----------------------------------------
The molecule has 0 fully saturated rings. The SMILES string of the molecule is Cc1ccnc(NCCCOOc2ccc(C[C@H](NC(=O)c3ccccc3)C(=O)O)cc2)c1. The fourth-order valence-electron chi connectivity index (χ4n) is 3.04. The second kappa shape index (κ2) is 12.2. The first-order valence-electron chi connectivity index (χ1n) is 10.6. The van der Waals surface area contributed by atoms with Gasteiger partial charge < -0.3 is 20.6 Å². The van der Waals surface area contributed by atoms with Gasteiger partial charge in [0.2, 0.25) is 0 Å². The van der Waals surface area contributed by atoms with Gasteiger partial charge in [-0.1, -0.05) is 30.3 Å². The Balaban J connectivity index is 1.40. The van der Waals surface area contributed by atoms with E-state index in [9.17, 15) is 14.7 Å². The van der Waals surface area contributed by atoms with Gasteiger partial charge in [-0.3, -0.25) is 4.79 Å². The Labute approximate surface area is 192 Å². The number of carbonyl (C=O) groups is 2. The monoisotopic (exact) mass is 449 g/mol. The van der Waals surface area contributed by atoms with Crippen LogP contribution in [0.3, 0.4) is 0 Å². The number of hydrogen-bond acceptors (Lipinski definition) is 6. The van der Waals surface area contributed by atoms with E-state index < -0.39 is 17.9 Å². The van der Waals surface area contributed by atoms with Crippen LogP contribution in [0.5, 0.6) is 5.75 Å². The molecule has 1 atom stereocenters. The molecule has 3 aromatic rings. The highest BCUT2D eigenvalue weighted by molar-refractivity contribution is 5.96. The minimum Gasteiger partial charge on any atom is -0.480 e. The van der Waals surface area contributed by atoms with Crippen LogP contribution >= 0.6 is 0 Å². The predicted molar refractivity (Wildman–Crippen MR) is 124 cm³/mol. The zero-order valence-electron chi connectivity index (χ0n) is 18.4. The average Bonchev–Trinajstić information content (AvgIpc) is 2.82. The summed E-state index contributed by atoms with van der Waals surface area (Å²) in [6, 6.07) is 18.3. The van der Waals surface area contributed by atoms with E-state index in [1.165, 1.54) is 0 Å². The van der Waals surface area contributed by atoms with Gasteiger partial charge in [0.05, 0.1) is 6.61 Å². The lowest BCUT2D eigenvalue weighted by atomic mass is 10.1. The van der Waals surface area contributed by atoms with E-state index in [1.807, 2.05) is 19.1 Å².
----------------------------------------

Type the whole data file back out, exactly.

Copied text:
The molecule has 0 fully saturated rings. The SMILES string of the molecule is Cc1ccnc(NCCCOOc2ccc(C[C@H](NC(=O)c3ccccc3)C(=O)O)cc2)c1. The fourth-order valence-electron chi connectivity index (χ4n) is 3.04. The second kappa shape index (κ2) is 12.2. The first-order valence-electron chi connectivity index (χ1n) is 10.6. The van der Waals surface area contributed by atoms with Gasteiger partial charge < -0.3 is 20.6 Å². The van der Waals surface area contributed by atoms with Gasteiger partial charge in [0.2, 0.25) is 0 Å². The van der Waals surface area contributed by atoms with Gasteiger partial charge in [-0.1, -0.05) is 30.3 Å². The Balaban J connectivity index is 1.40. The van der Waals surface area contributed by atoms with E-state index in [9.17, 15) is 14.7 Å². The van der Waals surface area contributed by atoms with Gasteiger partial charge in [-0.3, -0.25) is 4.79 Å². The Labute approximate surface area is 192 Å². The number of carbonyl (C=O) groups is 2. The monoisotopic (exact) mass is 449 g/mol. The van der Waals surface area contributed by atoms with Crippen LogP contribution in [0.3, 0.4) is 0 Å². The number of hydrogen-bond acceptors (Lipinski definition) is 6. The van der Waals surface area contributed by atoms with E-state index < -0.39 is 17.9 Å². The van der Waals surface area contributed by atoms with Crippen LogP contribution in [0.5, 0.6) is 5.75 Å². The molecule has 1 atom stereocenters. The molecule has 3 aromatic rings. The highest BCUT2D eigenvalue weighted by molar-refractivity contribution is 5.96. The minimum Gasteiger partial charge on any atom is -0.480 e. The van der Waals surface area contributed by atoms with Crippen LogP contribution >= 0.6 is 0 Å². The predicted molar refractivity (Wildman–Crippen MR) is 124 cm³/mol. The zero-order valence-electron chi connectivity index (χ0n) is 18.4. The average Bonchev–Trinajstić information content (AvgIpc) is 2.82. The summed E-state index contributed by atoms with van der Waals surface area (Å²) in [6, 6.07) is 18.3. The van der Waals surface area contributed by atoms with E-state index in [1.165, 1.54) is 0 Å². The van der Waals surface area contributed by atoms with Gasteiger partial charge in [0.05, 0.1) is 6.61 Å². The lowest BCUT2D eigenvalue weighted by atomic mass is 10.1. The van der Waals surface area contributed by atoms with E-state index in [1.807, 2.05) is 19.1 Å².